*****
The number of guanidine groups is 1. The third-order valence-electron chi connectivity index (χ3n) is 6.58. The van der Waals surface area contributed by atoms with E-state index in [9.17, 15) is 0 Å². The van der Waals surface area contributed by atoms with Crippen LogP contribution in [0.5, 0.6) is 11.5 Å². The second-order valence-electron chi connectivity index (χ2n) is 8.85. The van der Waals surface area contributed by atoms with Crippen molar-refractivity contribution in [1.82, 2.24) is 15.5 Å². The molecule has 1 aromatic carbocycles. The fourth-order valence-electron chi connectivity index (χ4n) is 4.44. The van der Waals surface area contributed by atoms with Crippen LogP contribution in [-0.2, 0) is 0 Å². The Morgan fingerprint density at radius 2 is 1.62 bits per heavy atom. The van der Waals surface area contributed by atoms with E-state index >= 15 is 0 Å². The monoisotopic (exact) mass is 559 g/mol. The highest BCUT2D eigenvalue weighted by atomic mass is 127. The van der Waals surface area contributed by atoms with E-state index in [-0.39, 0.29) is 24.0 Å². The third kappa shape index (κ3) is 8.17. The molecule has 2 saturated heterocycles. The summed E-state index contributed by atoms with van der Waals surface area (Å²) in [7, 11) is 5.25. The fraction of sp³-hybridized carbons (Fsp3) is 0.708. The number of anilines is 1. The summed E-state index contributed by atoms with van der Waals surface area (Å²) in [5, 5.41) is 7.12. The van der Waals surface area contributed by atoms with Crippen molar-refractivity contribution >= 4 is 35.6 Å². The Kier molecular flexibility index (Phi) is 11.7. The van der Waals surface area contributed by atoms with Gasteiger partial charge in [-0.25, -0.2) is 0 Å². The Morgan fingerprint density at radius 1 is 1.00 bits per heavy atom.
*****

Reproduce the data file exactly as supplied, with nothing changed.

The number of guanidine groups is 1. The third-order valence-electron chi connectivity index (χ3n) is 6.58. The van der Waals surface area contributed by atoms with E-state index in [9.17, 15) is 0 Å². The van der Waals surface area contributed by atoms with Crippen LogP contribution in [0.5, 0.6) is 11.5 Å². The second-order valence-electron chi connectivity index (χ2n) is 8.85. The van der Waals surface area contributed by atoms with Crippen molar-refractivity contribution in [1.82, 2.24) is 15.5 Å². The molecule has 1 aromatic carbocycles. The fourth-order valence-electron chi connectivity index (χ4n) is 4.44. The van der Waals surface area contributed by atoms with Crippen LogP contribution in [-0.2, 0) is 0 Å². The Morgan fingerprint density at radius 2 is 1.62 bits per heavy atom. The van der Waals surface area contributed by atoms with E-state index >= 15 is 0 Å². The monoisotopic (exact) mass is 559 g/mol. The highest BCUT2D eigenvalue weighted by atomic mass is 127. The van der Waals surface area contributed by atoms with E-state index in [-0.39, 0.29) is 24.0 Å². The third kappa shape index (κ3) is 8.17. The molecule has 2 saturated heterocycles. The summed E-state index contributed by atoms with van der Waals surface area (Å²) in [7, 11) is 5.25. The fraction of sp³-hybridized carbons (Fsp3) is 0.708. The number of anilines is 1. The summed E-state index contributed by atoms with van der Waals surface area (Å²) in [5, 5.41) is 7.12. The van der Waals surface area contributed by atoms with Crippen molar-refractivity contribution >= 4 is 35.6 Å². The Kier molecular flexibility index (Phi) is 11.7. The van der Waals surface area contributed by atoms with Gasteiger partial charge in [-0.25, -0.2) is 0 Å². The Morgan fingerprint density at radius 1 is 1.00 bits per heavy atom.